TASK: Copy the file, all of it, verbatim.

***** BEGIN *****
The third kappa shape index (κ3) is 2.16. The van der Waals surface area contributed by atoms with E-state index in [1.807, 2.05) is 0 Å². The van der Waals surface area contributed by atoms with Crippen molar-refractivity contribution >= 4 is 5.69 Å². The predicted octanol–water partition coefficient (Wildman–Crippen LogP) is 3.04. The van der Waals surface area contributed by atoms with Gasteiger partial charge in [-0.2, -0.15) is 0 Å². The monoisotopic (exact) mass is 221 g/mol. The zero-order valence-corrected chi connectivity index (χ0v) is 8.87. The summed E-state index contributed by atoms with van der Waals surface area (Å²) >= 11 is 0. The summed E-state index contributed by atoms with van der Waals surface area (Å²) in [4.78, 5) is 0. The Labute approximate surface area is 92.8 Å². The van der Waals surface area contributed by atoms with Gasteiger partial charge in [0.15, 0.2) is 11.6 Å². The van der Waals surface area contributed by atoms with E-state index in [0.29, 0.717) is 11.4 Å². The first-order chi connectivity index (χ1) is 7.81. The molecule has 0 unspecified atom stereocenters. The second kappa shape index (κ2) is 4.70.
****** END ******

The third kappa shape index (κ3) is 2.16. The van der Waals surface area contributed by atoms with E-state index in [1.807, 2.05) is 0 Å². The van der Waals surface area contributed by atoms with Crippen molar-refractivity contribution >= 4 is 5.69 Å². The predicted octanol–water partition coefficient (Wildman–Crippen LogP) is 3.04. The van der Waals surface area contributed by atoms with Gasteiger partial charge in [-0.2, -0.15) is 0 Å². The monoisotopic (exact) mass is 221 g/mol. The zero-order valence-corrected chi connectivity index (χ0v) is 8.87. The summed E-state index contributed by atoms with van der Waals surface area (Å²) >= 11 is 0. The summed E-state index contributed by atoms with van der Waals surface area (Å²) in [4.78, 5) is 0. The Labute approximate surface area is 92.8 Å². The van der Waals surface area contributed by atoms with Gasteiger partial charge in [0.15, 0.2) is 11.6 Å². The van der Waals surface area contributed by atoms with E-state index in [0.29, 0.717) is 11.4 Å². The first-order chi connectivity index (χ1) is 7.81. The molecule has 0 unspecified atom stereocenters. The second kappa shape index (κ2) is 4.70.